Sunday, May 26, 2013

Washington DC Sightseeing - The FDR Memorial

When visiting Washington DC, one must-see destination is the FDR Memorial. Franklin Delano Roosevelt, the 32nd president of the United States, is an icon of hope and optimism, and greatly impacted the course of this country in the 20th century. The memorial is located in the Tidal Basin area of Washington DC nestled amongst the famous cherry trees.

The FDR Memorial, dedicated in 1997, is a tribute not just to an incredible man but also his accomplishments and everything he has come to represent in the idea of perseverance. FDR is the only American president to spend twelve years in office so the design of the memorial consists of four separate rooms, one for each four year term. His inspiring words are etched upon the walls of each room, 21 quotes in all.

Statues contained within the rooms are representative of various things that have become, in essence, the signatures of FDR and all he dealt with as a public servant to the American people. Each sculpture was inspired by a photograph, and includes reference to the famous fireside chats, scenes from the Great Depression and also a bronze statue of First Lady Eleanor Roosevelt, an honor not given to a first lady until now.

The symbolic nature of many things contains in the memorial is noteworthy. Water is a widespread component in all the areas of the memorial, and in its many forms is representative of events ranging from World War II to Roosevelt's death.

Due to the fact that FDR suffered disability from polio, the design of the memorial takes into account the needs of those with disabilities, and even goes as far as having Braille etched on the walls. There was much controversy initially about precisely how to include reference to FDR's use of a wheelchair, as it was not something that was widely publicized in his life. The debate centered mostly on the portrayal of disability in general, and if it should be emphasized that he was a hero due to the fact that he achieved so much while living with a disability. There were arguments for either side, but in the end it was decided to depict him as the public would have seen him, his wheelchair somewhat obscured, and also to show him at the entrance of the memorial clearly seated in a wheelchair.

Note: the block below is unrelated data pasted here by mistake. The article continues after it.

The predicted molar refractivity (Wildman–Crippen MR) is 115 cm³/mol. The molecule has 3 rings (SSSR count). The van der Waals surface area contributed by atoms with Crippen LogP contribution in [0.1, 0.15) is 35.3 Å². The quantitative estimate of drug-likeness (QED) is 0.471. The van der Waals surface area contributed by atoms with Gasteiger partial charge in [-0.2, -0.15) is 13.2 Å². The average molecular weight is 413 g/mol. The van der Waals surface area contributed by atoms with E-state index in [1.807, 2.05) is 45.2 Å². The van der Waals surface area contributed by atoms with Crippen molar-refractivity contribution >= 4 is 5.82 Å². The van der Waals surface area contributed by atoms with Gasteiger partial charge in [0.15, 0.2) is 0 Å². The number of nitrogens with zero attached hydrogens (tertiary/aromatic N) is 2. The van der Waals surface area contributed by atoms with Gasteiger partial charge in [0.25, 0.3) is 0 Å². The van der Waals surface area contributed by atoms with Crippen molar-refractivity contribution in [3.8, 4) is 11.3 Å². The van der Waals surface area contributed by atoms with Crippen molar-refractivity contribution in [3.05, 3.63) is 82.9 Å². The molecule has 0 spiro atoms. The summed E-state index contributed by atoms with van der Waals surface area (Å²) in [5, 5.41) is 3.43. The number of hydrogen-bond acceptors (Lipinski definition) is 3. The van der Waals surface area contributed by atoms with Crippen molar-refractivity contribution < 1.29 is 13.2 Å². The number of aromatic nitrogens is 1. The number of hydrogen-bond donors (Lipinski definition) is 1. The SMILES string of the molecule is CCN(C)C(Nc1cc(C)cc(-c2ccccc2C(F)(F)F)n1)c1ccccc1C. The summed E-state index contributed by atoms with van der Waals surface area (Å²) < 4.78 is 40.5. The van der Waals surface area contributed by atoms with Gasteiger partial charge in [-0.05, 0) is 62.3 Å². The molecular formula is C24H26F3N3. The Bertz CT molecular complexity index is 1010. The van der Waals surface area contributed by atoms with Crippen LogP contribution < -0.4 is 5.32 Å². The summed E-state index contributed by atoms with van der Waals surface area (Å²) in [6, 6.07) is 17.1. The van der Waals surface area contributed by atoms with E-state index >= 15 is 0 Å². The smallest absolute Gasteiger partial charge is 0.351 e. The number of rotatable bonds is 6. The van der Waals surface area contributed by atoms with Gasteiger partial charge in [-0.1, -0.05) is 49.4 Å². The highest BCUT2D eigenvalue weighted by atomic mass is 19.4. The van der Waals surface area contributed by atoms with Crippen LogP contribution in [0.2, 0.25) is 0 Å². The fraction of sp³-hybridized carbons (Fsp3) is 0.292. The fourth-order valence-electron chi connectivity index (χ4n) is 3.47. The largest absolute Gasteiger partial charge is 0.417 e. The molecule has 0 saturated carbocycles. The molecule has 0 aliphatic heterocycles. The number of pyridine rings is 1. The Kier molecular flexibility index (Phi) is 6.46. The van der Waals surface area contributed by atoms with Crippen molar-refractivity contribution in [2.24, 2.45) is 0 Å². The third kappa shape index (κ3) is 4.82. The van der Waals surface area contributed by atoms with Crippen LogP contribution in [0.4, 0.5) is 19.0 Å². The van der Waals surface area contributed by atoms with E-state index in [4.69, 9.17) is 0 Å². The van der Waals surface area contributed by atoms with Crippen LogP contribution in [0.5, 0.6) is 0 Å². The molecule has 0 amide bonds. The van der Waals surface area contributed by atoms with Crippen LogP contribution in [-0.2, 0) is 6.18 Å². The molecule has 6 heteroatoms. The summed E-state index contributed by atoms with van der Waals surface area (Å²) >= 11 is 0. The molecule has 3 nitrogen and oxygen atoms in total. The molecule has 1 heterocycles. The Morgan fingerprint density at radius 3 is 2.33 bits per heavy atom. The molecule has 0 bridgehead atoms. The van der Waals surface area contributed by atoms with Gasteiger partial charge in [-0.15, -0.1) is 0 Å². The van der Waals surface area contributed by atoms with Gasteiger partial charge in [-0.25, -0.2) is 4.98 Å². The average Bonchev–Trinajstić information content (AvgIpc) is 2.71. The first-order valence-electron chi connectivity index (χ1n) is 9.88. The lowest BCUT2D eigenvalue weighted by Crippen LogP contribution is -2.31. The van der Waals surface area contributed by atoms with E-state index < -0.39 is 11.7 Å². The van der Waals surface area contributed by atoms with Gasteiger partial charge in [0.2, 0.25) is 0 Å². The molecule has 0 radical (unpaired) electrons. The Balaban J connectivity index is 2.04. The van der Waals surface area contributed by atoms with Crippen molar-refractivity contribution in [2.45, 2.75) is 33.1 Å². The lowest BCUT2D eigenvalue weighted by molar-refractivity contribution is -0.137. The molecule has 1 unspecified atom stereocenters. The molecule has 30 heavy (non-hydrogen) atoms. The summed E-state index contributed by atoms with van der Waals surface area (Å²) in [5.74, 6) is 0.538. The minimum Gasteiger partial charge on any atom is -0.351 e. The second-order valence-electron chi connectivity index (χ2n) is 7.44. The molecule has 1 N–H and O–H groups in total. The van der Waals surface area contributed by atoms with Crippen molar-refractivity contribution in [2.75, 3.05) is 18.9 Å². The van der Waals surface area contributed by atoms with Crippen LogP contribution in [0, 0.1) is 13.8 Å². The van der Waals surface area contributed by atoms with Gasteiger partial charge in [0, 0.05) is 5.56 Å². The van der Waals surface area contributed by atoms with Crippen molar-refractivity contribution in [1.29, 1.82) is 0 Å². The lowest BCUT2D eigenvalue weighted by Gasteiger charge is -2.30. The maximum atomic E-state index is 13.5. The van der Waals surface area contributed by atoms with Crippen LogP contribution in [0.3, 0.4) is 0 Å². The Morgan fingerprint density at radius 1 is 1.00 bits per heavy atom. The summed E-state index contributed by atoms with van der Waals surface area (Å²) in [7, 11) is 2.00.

This memorial differs from other presidential memorials, in that it does not have one focal point statue, and also that it covers a more expansive area of ground. The memorial stands as a reminder of the difficulties that Americans survived with FDR leading the way in encouragement, hope and perseverance. If you're visiting Washington DC then absolutely make time to visit the FDR Memorial. It's worth remembering the man and all he represents.

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